Is the US in a Recession Yet? What You Need To Know and How To Prepare
The dreaded R word is looming over Americans as the economy contracts and the Federal Reserve raises rates.
Gross domestic product declined unexpectedly for the second straight quarter, increasing the odds of a recession this year. The data came one day after the Fed announced a jumbo interest rate hike for the second month in a row.
For many, just the thought of a recession conjures bad memories of the 2008 crisis and fuels fears about job losses. Now, raging inflation, aggressive action from the Fed and a volatile stock market are combining to create the next round of trouble.
A Bloomberg survey of economists found that the probability of a recession in the next 12 months is almost 50%, but many households and businesses feel like it’s already here. Wells Fargo Investment Institute says that’s a correct assumption.
“There’s a lot of conversation around if we’re already in a recession,” said Lauren Goodwin, economist and portfolio strategist at New York Life Investments. “The official data on a recession may be a lagging indicator. That’s not necessarily helpful for people making decisions right now in their day-to-day lives and their investments.”
Here’s what you need to know about recessions and how to prepare:
What’s a Recession?
The official definition varies. Some define a recession as two consecutive quarters in which output declines — which just happened. However, the National Bureau of Economic Research is technically in charge of declaring recessions, which it defines as “a significant decline in economic activity that is spread across the economy and that lasts more than a few months.”
The committee meets in secret and is comprised of economists and academics, or “eggheads,” according to one past member. It usually takes them about a year to decide on a recession call.
The length of a recession can vary widely. For instance, the pandemic-fueled recession in 2020 lasted only two months, while the Great Recession went on for about 18 months.
Are We In One?
It depends who you ask. Most economists say not yet, despite the two consecutive quarters of declining GDP.
Mark Hamrick, senior economic analyst at Bankrate, says the continued strength of the job market complicates the picture. The US added more jobs in June than expected, and applications for US unemployment insurance just fell for the first time in four weeks.
Plus, consumer spending is holding up overall, although many people are shifting their shopping habits.
President Joe Biden has said that “we’re not going to be in a recession,” with administration officials arguing that the economic landscape is complicated by supply-chain issues and volatile commodity prices.
Can It Be Avoided?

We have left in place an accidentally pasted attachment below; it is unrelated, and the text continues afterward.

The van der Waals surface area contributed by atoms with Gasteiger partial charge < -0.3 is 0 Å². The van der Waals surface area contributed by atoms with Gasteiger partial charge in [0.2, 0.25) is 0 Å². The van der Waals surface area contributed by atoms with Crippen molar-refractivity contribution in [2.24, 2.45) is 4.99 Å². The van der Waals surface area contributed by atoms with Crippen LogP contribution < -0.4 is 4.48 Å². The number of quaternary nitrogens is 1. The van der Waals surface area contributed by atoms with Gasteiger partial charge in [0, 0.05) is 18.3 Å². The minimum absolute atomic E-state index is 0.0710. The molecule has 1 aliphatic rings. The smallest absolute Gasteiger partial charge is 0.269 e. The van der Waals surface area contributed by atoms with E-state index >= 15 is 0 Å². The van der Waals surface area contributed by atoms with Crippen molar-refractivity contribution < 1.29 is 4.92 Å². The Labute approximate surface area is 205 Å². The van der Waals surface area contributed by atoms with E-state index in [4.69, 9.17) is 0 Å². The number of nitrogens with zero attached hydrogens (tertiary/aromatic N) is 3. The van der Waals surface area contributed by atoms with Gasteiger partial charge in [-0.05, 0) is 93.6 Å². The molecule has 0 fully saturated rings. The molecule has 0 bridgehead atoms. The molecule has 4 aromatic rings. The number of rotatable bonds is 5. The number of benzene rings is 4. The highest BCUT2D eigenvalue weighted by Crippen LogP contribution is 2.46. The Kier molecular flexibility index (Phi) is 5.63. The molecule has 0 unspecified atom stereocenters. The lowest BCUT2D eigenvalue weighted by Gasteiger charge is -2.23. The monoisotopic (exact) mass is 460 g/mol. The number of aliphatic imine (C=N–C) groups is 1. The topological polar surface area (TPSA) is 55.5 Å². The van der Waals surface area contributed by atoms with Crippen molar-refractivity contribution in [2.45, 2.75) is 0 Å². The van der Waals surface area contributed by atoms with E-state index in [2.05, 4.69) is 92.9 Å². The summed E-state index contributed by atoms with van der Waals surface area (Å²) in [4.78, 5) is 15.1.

It’s possible, although unlikely. To fight inflation, the Federal Reserve has been raising interest rates, with the goal of cooling the economy just the right amount to orchestrate a so-called “soft landing.” The central bank just increased rates by 75 basis points for the second straight month.
The risk is that the hikes reduce consumer demand too much, leading to a reduction in corporate profits and job losses. Federal Reserve Chair Jerome Powell said in late June that achieving that perfect balance will be “very challenging.”
There’s also a powerful psychological effect at work. If consumers think the country is in a recession or soon to be, they might curtail spending, which hurts the economy. It’s a real risk considering that more than half of Americans believe the US is currently in a recession, according to an Economist/YouGov Poll. Surging inflation — consumer prices rose 9.1% in June from a year earlier — could also lead people to buy less.
Unlike the last recession, social media is a dominant force in Americans’ lives and often where they express their recession fears, said Shaun Maslyk, a certified financial planner and host of “The Most Hated F Word,” a podcast about personal finance.
“That can exacerbate the problem because fear and anxiety take over,” he said.
Will I Get Fired?
Right now, the job market is still strong. In June, employers added 372,000 jobs, and the unemployment rate is currently at only 3.6%. There are pockets of weakness, but they're mostly concentrated in the tech sector, where companies have seen rapid plunges in their stock prices. Cryptocurrency firms like Coinbase Global Inc. and Gemini Trust Co. are also cutting jobs.
For those concerned about layoffs, try to build up emergency savings of least three to six months of living expenses, experts say. If you do experience a job loss, remember you have options — there are still lots of openings.
“Most workers who are losing jobs are finding new ones quickly,” said Bill Adams, chief economist for Comerica Bank in Dallas.
What Else Can I Do?
The most common advice from financial experts: Don’t panic. Now is not the time to make drastic decisions or put all your investments in cash, especially considering the high rate of inflation, Goodwin said.
However, it is good to consider your risk tolerance and make sure you’re diversified. Goodwin likes areas such as municipal bonds or value stocks, which are inexpensive relative to earnings. US Series I savings bonds are also popular right now, since they offer a low-risk way to lock in an interest rate of 9.62%.
Noah Damsky, a financial planner at Marina Wealth Advisors, recommends some overall “belt tightening.” Cutting down on discretionary expenses and boosting savings is always a good idea, but especially so when a recession might be coming.
Bloomberg News provided this article. For more articles like this please visit bloomberg.com.